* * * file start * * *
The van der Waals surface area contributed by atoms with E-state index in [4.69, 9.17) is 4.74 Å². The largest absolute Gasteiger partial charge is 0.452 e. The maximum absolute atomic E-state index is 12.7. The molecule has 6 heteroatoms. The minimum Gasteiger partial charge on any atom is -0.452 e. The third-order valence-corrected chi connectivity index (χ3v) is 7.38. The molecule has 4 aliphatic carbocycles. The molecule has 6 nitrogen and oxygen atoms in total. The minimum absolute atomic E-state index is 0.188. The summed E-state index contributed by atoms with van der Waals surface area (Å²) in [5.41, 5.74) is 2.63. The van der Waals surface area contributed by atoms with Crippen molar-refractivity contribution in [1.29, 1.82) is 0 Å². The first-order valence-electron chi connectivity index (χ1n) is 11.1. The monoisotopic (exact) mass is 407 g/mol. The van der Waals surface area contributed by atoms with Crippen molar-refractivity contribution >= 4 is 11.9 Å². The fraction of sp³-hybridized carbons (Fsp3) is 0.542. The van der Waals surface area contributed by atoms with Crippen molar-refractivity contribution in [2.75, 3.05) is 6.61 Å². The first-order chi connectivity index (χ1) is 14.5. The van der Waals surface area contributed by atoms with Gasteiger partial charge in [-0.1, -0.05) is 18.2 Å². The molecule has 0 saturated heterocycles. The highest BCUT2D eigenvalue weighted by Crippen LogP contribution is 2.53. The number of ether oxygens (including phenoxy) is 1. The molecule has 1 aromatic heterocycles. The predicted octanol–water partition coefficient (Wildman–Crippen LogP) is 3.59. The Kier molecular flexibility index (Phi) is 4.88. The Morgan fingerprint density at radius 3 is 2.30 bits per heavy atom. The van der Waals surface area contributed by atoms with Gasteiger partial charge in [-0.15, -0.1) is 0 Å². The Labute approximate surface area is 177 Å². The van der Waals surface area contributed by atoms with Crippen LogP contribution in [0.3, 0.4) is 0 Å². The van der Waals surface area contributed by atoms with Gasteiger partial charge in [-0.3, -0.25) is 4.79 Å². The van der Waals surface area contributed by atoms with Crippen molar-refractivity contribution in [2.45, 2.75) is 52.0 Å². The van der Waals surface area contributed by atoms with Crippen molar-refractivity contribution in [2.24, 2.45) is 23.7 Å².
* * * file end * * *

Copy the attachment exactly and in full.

The van der Waals surface area contributed by atoms with E-state index in [4.69, 9.17) is 4.74 Å². The largest absolute Gasteiger partial charge is 0.452 e. The maximum absolute atomic E-state index is 12.7. The molecule has 6 heteroatoms. The minimum Gasteiger partial charge on any atom is -0.452 e. The third-order valence-corrected chi connectivity index (χ3v) is 7.38. The molecule has 4 aliphatic carbocycles. The molecule has 6 nitrogen and oxygen atoms in total. The minimum absolute atomic E-state index is 0.188. The summed E-state index contributed by atoms with van der Waals surface area (Å²) in [5.41, 5.74) is 2.63. The van der Waals surface area contributed by atoms with Crippen molar-refractivity contribution in [1.29, 1.82) is 0 Å². The first-order valence-electron chi connectivity index (χ1n) is 11.1. The monoisotopic (exact) mass is 407 g/mol. The van der Waals surface area contributed by atoms with Crippen molar-refractivity contribution >= 4 is 11.9 Å². The fraction of sp³-hybridized carbons (Fsp3) is 0.542. The van der Waals surface area contributed by atoms with Crippen molar-refractivity contribution in [2.75, 3.05) is 6.61 Å². The first-order chi connectivity index (χ1) is 14.5. The van der Waals surface area contributed by atoms with Gasteiger partial charge in [-0.1, -0.05) is 18.2 Å². The molecule has 0 saturated heterocycles. The highest BCUT2D eigenvalue weighted by Crippen LogP contribution is 2.53. The number of ether oxygens (including phenoxy) is 1. The molecule has 1 aromatic heterocycles. The predicted octanol–water partition coefficient (Wildman–Crippen LogP) is 3.59. The Kier molecular flexibility index (Phi) is 4.88. The Morgan fingerprint density at radius 3 is 2.30 bits per heavy atom. The van der Waals surface area contributed by atoms with Gasteiger partial charge in [-0.15, -0.1) is 0 Å². The Labute approximate surface area is 177 Å². The van der Waals surface area contributed by atoms with Crippen LogP contribution in [0.3, 0.4) is 0 Å². The van der Waals surface area contributed by atoms with Gasteiger partial charge in [-0.3, -0.25) is 4.79 Å². The van der Waals surface area contributed by atoms with Crippen molar-refractivity contribution in [2.45, 2.75) is 52.0 Å². The van der Waals surface area contributed by atoms with Crippen molar-refractivity contribution in [2.24, 2.45) is 23.7 Å².